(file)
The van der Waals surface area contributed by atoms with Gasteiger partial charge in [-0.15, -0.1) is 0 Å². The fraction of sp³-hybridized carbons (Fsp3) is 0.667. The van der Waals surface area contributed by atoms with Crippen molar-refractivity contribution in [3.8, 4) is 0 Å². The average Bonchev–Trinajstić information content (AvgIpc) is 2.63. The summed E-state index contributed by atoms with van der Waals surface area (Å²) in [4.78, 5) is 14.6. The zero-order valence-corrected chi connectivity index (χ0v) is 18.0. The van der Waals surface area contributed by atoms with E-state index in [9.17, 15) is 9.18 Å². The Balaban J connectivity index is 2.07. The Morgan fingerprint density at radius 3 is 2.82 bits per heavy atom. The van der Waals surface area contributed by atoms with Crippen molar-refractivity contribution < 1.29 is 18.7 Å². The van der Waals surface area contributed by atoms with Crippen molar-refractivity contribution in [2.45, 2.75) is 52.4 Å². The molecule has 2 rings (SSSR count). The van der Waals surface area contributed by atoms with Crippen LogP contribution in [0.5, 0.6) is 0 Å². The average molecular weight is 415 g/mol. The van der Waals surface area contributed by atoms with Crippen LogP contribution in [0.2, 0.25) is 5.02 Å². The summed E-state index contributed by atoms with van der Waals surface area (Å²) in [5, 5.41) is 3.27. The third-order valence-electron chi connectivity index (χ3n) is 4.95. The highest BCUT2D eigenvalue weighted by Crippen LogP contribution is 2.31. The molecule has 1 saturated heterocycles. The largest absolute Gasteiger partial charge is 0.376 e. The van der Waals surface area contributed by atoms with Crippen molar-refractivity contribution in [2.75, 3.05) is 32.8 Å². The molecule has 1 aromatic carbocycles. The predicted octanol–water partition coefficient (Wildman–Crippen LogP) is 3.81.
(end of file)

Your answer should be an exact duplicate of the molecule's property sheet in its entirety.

The van der Waals surface area contributed by atoms with Gasteiger partial charge in [-0.15, -0.1) is 0 Å². The fraction of sp³-hybridized carbons (Fsp3) is 0.667. The van der Waals surface area contributed by atoms with Crippen molar-refractivity contribution in [3.8, 4) is 0 Å². The average Bonchev–Trinajstić information content (AvgIpc) is 2.63. The summed E-state index contributed by atoms with van der Waals surface area (Å²) in [4.78, 5) is 14.6. The zero-order valence-corrected chi connectivity index (χ0v) is 18.0. The van der Waals surface area contributed by atoms with E-state index in [9.17, 15) is 9.18 Å². The Balaban J connectivity index is 2.07. The Morgan fingerprint density at radius 3 is 2.82 bits per heavy atom. The van der Waals surface area contributed by atoms with Crippen molar-refractivity contribution < 1.29 is 18.7 Å². The van der Waals surface area contributed by atoms with Crippen molar-refractivity contribution in [2.45, 2.75) is 52.4 Å². The molecule has 2 rings (SSSR count). The van der Waals surface area contributed by atoms with Crippen LogP contribution in [0.5, 0.6) is 0 Å². The average molecular weight is 415 g/mol. The van der Waals surface area contributed by atoms with Crippen LogP contribution in [0.2, 0.25) is 5.02 Å². The summed E-state index contributed by atoms with van der Waals surface area (Å²) in [5, 5.41) is 3.27. The third-order valence-electron chi connectivity index (χ3n) is 4.95. The highest BCUT2D eigenvalue weighted by Crippen LogP contribution is 2.31. The molecule has 1 saturated heterocycles. The largest absolute Gasteiger partial charge is 0.376 e. The van der Waals surface area contributed by atoms with Crippen molar-refractivity contribution in [2.75, 3.05) is 32.8 Å². The molecule has 1 aromatic carbocycles. The predicted octanol–water partition coefficient (Wildman–Crippen LogP) is 3.81.